Convective heat transfer
Heat which is created elsewhere that is transported by means of a fluid, such as water or in our case air.Spray foam insulation's most important attribute is the ability to air seal creating a custom airtight envelope within the building structure. The added benefit to air sealing is the ability to block convective heat transfer from interior to exterior during heating months and vice versa during cooling months, as the heat cannot escape through gaps in the buildings envelope without the aid of air movement from infiltration as a means of transport.
Isocyanates are powerful irritants to the eyes and gastrointestinal as well as the respiratory tracts. Direct skin contact with isocyanates can also cause marked inflammation. Some people say that their eyes feel like they have sand in them at the onset of problems. Some break out in a rash on their arms, chest, and neck.
Overexposure to isocyanates can sensitize workers, making them subject to asthma attacks if they are exposed again. Respiratory irritation may progress to a chemical bronchitis. Additional exposures can make the onset easier with less isocyanate necessary to start the attack.
Sporadic cases of hypersensitivity pneumonitis (HP) have also been reported in workers exposed to isocyanates. The symptoms may seem like the flu, with fever, muscle aches, and headaches. Other symptoms may include a dry cough, chest tightness, and difficult breathing. Individuals with chronic HP often experience progressively more difficult breathing, fatigue, and weight loss. Individuals with acute HP typically develop symptoms 4-6 hours after exposure.
Quality foams in recent years have nearly eliminated some or most of these problems.
Spray foam insulation is typically non-toxic only after it has cured. While curing spray foam emits a gas that causes blurred vision and trouble breathing. Using full face and respiratory protection while applying the product is recommended. After being sprayed, it expands to roughly 30-100 times its original volume. As a result, it is able to fill vacant air gaps, and will expand and contract in relation to the building.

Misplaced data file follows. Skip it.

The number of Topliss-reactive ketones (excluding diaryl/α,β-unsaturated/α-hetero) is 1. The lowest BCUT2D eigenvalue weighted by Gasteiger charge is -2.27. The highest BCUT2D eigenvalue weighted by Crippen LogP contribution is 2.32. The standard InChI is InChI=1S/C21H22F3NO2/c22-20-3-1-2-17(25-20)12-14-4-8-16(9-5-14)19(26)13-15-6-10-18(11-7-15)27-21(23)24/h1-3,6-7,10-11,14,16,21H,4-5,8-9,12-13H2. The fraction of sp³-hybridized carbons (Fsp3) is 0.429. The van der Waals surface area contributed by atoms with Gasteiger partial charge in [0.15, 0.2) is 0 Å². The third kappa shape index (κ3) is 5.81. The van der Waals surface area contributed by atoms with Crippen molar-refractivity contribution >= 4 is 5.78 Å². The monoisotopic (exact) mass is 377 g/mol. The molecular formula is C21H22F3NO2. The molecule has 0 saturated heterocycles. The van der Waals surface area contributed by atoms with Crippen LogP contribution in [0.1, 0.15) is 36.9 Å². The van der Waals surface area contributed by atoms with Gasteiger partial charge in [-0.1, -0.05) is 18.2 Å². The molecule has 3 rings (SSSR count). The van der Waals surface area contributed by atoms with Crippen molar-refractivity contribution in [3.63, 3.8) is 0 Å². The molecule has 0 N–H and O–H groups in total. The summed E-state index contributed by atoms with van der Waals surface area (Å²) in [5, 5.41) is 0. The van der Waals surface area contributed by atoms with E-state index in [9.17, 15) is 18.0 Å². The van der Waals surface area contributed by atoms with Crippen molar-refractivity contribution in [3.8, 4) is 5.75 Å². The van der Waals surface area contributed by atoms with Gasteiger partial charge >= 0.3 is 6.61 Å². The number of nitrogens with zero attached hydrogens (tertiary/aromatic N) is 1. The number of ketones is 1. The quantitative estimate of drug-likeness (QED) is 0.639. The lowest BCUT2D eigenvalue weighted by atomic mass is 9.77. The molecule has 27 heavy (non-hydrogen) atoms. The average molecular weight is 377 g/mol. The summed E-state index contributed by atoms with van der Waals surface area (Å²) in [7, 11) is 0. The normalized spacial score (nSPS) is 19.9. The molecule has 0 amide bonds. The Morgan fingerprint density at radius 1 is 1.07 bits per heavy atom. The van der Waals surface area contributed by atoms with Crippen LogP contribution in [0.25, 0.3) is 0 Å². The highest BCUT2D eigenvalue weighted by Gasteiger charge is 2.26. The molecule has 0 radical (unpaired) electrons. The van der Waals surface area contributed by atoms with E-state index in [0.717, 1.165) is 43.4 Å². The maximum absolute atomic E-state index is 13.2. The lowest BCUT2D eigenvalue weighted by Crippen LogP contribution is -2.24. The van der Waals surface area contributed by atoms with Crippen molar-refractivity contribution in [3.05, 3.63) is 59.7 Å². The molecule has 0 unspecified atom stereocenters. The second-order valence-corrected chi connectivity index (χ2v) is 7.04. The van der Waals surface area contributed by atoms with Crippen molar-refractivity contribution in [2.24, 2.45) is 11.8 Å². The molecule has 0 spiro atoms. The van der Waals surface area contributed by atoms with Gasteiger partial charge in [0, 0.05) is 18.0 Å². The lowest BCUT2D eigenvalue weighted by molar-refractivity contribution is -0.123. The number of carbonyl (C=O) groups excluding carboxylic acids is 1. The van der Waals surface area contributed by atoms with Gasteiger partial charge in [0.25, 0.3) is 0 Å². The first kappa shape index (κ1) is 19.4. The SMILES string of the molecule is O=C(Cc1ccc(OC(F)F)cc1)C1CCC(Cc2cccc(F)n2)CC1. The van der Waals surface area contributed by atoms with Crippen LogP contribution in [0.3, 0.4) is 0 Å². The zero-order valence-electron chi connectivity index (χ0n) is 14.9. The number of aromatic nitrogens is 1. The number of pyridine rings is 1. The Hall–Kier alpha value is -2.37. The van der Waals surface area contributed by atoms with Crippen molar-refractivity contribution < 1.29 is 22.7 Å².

Expanding foams are in some cases able to exert considerable force on anything that tries to contain them.
Damage to roofs
Foam has often been applied to the underside of timber framed roofs, primarily as a cure for slate slippage on old roofs with decaying nails. But this can cause serious structural problems. Water reaching the timber structure is no longer able to drain & evaporate away, and timber can saturate and rot. The foam makes inspection of the timber structure impractical.
The adhesion between foam and slate also makes later reuse of the slates impossible, adding significant extra cost to the eventual reroof. Because of these two problems, spray foam lining timber framed roofs is now regarded as bad practice in the UK.
Asphalt roof manufacturers recommend against using spray foam directly on the under-side of roof sheathing called a hot roof. The lack of ventilation allows high heat buildup which is the primary cause of deterioration in asphalt shingles.
Danger of explosions
Due to propellant gas emission using spray foam in small rooms is highly dangerous. After the use of only few cans without venting the room there is enough gas (propane/butane) to be lit by the sparks of a drill or vacuum cleaner causing a heavy explosion.
Insulation of all types stop a good deal of energy loss. Some types including spray foams also seal air leaks. Insulation can also save energy in hot climates by reducing air conditioning use.
Spray foam insulation levels vary, with some providing up to an R-value of 6.7 per inch.
- Spray Foam Insulation Guide for Homeowners
- How Spray Foam Insulation Provides a More Energy Efficient Home
- Benefits of Spray Foam Insulation
- Federal Tax Credits for Consumer Energy Efficiency
- Why is Polyurethane Foam so effective?
- Insulation Alternatives: Sprayed Foam Insulation
- Polyurethane Insulation Materials
- Insulation Values For Selected Materials
- Spray Foam FAQs
- Foam Insulation vs Standard Insulations
- Spray Foam Insulation: Installation, Tips and Best Practices